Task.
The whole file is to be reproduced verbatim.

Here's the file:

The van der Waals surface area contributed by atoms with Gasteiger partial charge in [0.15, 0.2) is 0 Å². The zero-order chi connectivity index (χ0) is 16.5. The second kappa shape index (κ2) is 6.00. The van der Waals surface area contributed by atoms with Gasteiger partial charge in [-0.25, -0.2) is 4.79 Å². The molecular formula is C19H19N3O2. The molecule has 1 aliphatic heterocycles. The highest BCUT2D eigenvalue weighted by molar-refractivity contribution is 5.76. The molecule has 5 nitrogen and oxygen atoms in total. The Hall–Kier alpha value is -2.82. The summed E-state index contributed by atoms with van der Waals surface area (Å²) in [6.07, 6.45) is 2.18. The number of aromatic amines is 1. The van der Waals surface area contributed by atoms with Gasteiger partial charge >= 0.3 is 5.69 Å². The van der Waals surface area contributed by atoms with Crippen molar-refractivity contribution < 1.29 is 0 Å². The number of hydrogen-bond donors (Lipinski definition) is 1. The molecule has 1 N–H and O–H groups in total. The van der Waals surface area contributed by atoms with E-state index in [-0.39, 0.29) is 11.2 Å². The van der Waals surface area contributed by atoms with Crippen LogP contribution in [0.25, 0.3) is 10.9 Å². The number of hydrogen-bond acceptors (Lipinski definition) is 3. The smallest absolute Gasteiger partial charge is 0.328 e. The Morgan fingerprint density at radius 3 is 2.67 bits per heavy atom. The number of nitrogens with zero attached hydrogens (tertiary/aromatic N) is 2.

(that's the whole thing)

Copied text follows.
The van der Waals surface area contributed by atoms with Gasteiger partial charge in [0.15, 0.2) is 0 Å². The zero-order chi connectivity index (χ0) is 16.5. The second kappa shape index (κ2) is 6.00. The van der Waals surface area contributed by atoms with Gasteiger partial charge in [-0.25, -0.2) is 4.79 Å². The molecular formula is C19H19N3O2. The molecule has 1 aliphatic heterocycles. The highest BCUT2D eigenvalue weighted by molar-refractivity contribution is 5.76. The molecule has 5 nitrogen and oxygen atoms in total. The Hall–Kier alpha value is -2.82. The summed E-state index contributed by atoms with van der Waals surface area (Å²) in [6.07, 6.45) is 2.18. The number of aromatic amines is 1. The van der Waals surface area contributed by atoms with Gasteiger partial charge >= 0.3 is 5.69 Å². The van der Waals surface area contributed by atoms with Crippen molar-refractivity contribution < 1.29 is 0 Å². The number of hydrogen-bond donors (Lipinski definition) is 1. The molecule has 1 N–H and O–H groups in total. The van der Waals surface area contributed by atoms with E-state index in [-0.39, 0.29) is 11.2 Å². The van der Waals surface area contributed by atoms with Crippen LogP contribution in [0.25, 0.3) is 10.9 Å². The number of hydrogen-bond acceptors (Lipinski definition) is 3. The smallest absolute Gasteiger partial charge is 0.328 e. The Morgan fingerprint density at radius 3 is 2.67 bits per heavy atom. The number of nitrogens with zero attached hydrogens (tertiary/aromatic N) is 2.